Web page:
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Instrumental Music
in Worship
Under the NT
Part 7
Answers to Their Arguments:
Psalmos
There are a string of arguments which are advanced by those who use the instrument which
they believe justify the utilization of instrumental music in worship under the New Testament.  
These arguments are consistent with all whom I have spoken (regardless of their
denominational affiliation).  They all begin with the same arguments, and end with the same
arguments.

The Psalmos Argument

Failing to find the instrument of music in psallo, advocates of the instrument attempt to define
the instrument within the word
psalmos, translated psalms. They contend that a psalm is a
song
sung to the accompaniment of an instrument of music. However, as with psallo, this
means that the instrument must be used in order to fulfill the command. Yet, very few advocates
of the instrument will state it must be used. Again, if the instrument of music is present in the
word
 psalmos, why did not the church of the first century understand the command when it was
given to them in their native tongue? Surely, they would have understood the command.

Let us look at the lexical definitions of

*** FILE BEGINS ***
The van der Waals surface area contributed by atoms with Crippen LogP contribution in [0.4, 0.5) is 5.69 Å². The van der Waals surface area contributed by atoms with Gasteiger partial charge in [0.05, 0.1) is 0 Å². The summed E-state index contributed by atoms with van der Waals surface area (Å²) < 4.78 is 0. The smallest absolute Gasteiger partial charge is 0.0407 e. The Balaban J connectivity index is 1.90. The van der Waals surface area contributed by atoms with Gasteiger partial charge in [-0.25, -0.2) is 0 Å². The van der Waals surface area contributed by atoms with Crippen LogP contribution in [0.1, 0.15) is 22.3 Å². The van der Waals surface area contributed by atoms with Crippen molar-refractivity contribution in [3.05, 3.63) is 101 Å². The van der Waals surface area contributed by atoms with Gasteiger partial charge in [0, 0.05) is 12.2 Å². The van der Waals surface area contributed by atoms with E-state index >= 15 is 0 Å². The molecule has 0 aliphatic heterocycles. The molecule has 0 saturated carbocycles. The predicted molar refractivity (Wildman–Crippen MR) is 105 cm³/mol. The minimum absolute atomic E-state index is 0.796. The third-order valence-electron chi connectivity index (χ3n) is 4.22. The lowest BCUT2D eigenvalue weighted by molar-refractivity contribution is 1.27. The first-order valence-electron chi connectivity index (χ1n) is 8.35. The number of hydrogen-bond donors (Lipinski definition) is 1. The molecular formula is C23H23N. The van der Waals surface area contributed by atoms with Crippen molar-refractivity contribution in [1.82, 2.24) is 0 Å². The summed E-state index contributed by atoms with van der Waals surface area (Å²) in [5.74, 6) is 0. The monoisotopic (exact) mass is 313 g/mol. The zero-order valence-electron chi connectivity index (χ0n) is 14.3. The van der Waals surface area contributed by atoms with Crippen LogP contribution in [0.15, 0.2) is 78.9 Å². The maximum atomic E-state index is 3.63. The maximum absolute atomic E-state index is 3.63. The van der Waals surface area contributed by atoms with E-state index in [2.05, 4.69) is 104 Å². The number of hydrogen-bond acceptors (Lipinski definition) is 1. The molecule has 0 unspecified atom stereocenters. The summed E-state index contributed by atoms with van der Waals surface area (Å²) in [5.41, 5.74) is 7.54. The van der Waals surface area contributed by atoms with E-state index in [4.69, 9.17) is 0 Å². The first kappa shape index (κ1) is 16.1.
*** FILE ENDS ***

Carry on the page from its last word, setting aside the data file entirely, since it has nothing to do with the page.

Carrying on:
psalmos.

Liddel and Scott: "a, touching sharply, a pulling, twitching or twanging with the fingers. II. mostly
of musical strings. 2. the sound of the cithara or harp. 3. later, a song sung tothe harp, a psalm,
LXX., N.T."

Robinson: "a touching, twange, e.g. of a bowstring; of stringed instruments, a playing, music;
tone, melody, measure,
as played. In later usage, song, properly as accompanying stringed
instruments. 1. a psalm, a song, in praise of God; 1 Cor. 14:26; Eph. 5:19; Col. 3:16. 2.
specifically plural
the Psalms, the book of Psalms."

Pickering:
"the twang of a bowstring; striking the chords of a musical instrument; playing and
singing to the psaltery; a psalm, an ode, an hymn."

Thayer: "a striking, twanging, [(Eur., al.)]; spec. a striking the chords of a musical instrument
[(Pind., Aeschyl.,al.)]; hence
a pious song, a psalm, ...

Arndt and Gingrich:
"in our lit. only song of praise, psalm. In accordance w. OT usage. 1. of the
OT Psalms ... 2. of Christian songs of praise ..."

The definition of
psalmos is a song in praise of God. It does not include the instrument of
music. The church of the first century did not understand it to mean a song accompanied by an
instrument of music, or else they were wholely guilty of willful disobedience tot he command of
the apostle Paul. Itis much more reasonable to assume the position of truth -- that
psalmos
does not include the instrument.

Also, as with
psallo, the position that psalmos includes the instrument must assume the
incorrectness of the English translations. None of them include the idea of an instrument.

Go to Instrumental Music in Worship Under the New Testament 1
Go to Instrumental Music in Worship Under the New Testament 2
Go to Instrumental Music in Worship Under the New Testament 3
Go to Instrumental Music in Worship Under the New Testament 4
Go to Instrumental Music in Worship Under the New Testament 5
Go to Instrumental Music in Worship Under the New Testament 6
"It is found in the word psalmos!"